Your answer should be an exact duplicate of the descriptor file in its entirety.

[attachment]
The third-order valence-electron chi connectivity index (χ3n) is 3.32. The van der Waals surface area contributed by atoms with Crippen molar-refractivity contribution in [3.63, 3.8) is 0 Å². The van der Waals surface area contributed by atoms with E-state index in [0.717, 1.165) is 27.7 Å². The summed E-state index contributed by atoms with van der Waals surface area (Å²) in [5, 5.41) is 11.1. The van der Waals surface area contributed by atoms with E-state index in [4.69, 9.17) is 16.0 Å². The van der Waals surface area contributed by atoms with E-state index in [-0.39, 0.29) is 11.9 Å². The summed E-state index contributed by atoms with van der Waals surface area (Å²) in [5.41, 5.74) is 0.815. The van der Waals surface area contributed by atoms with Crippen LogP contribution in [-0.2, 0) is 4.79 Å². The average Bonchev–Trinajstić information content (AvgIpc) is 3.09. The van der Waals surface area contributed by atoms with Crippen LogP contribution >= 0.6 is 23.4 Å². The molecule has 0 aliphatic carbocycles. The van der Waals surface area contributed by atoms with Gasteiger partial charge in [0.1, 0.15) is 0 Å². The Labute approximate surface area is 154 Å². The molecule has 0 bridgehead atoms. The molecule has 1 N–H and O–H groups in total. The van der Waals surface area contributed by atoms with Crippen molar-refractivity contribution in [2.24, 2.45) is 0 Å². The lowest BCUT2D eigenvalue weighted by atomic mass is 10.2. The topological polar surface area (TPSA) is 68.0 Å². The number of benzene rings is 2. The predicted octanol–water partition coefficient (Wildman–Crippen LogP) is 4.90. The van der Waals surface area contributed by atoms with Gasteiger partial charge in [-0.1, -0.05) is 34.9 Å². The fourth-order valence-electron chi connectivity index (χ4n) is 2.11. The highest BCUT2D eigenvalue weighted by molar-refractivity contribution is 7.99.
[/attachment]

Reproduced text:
The third-order valence-electron chi connectivity index (χ3n) is 3.32. The van der Waals surface area contributed by atoms with Crippen molar-refractivity contribution in [3.63, 3.8) is 0 Å². The van der Waals surface area contributed by atoms with E-state index in [0.717, 1.165) is 27.7 Å². The summed E-state index contributed by atoms with van der Waals surface area (Å²) in [5, 5.41) is 11.1. The van der Waals surface area contributed by atoms with E-state index in [4.69, 9.17) is 16.0 Å². The van der Waals surface area contributed by atoms with E-state index in [-0.39, 0.29) is 11.9 Å². The summed E-state index contributed by atoms with van der Waals surface area (Å²) in [5.41, 5.74) is 0.815. The van der Waals surface area contributed by atoms with Crippen LogP contribution in [-0.2, 0) is 4.79 Å². The average Bonchev–Trinajstić information content (AvgIpc) is 3.09. The van der Waals surface area contributed by atoms with Crippen LogP contribution >= 0.6 is 23.4 Å². The molecule has 0 aliphatic carbocycles. The van der Waals surface area contributed by atoms with Gasteiger partial charge in [0.1, 0.15) is 0 Å². The Labute approximate surface area is 154 Å². The molecule has 0 bridgehead atoms. The molecule has 1 N–H and O–H groups in total. The van der Waals surface area contributed by atoms with Crippen molar-refractivity contribution in [2.24, 2.45) is 0 Å². The lowest BCUT2D eigenvalue weighted by atomic mass is 10.2. The topological polar surface area (TPSA) is 68.0 Å². The number of benzene rings is 2. The predicted octanol–water partition coefficient (Wildman–Crippen LogP) is 4.90. The van der Waals surface area contributed by atoms with Gasteiger partial charge in [-0.1, -0.05) is 34.9 Å². The fourth-order valence-electron chi connectivity index (χ4n) is 2.11. The highest BCUT2D eigenvalue weighted by molar-refractivity contribution is 7.99.